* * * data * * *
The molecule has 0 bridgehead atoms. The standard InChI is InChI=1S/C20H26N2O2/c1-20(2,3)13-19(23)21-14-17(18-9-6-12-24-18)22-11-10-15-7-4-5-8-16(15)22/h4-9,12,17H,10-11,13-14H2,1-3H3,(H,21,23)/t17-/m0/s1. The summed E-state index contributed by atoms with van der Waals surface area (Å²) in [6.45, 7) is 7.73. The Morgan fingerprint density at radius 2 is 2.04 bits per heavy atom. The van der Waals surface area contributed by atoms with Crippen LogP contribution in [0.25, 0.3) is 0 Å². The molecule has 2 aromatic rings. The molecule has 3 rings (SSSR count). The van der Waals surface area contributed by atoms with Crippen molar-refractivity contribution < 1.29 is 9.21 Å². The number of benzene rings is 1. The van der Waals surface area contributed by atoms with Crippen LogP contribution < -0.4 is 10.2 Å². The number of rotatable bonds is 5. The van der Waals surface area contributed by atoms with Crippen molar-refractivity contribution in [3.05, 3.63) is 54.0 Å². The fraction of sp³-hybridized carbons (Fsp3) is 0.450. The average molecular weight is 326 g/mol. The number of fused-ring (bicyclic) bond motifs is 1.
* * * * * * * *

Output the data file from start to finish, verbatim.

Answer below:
The molecule has 0 bridgehead atoms. The standard InChI is InChI=1S/C20H26N2O2/c1-20(2,3)13-19(23)21-14-17(18-9-6-12-24-18)22-11-10-15-7-4-5-8-16(15)22/h4-9,12,17H,10-11,13-14H2,1-3H3,(H,21,23)/t17-/m0/s1. The summed E-state index contributed by atoms with van der Waals surface area (Å²) in [6.45, 7) is 7.73. The Morgan fingerprint density at radius 2 is 2.04 bits per heavy atom. The van der Waals surface area contributed by atoms with Crippen LogP contribution in [0.25, 0.3) is 0 Å². The molecule has 2 aromatic rings. The molecule has 3 rings (SSSR count). The van der Waals surface area contributed by atoms with Crippen molar-refractivity contribution < 1.29 is 9.21 Å². The number of benzene rings is 1. The van der Waals surface area contributed by atoms with Crippen LogP contribution < -0.4 is 10.2 Å². The number of rotatable bonds is 5. The van der Waals surface area contributed by atoms with Crippen molar-refractivity contribution in [3.05, 3.63) is 54.0 Å². The fraction of sp³-hybridized carbons (Fsp3) is 0.450. The average molecular weight is 326 g/mol. The number of fused-ring (bicyclic) bond motifs is 1.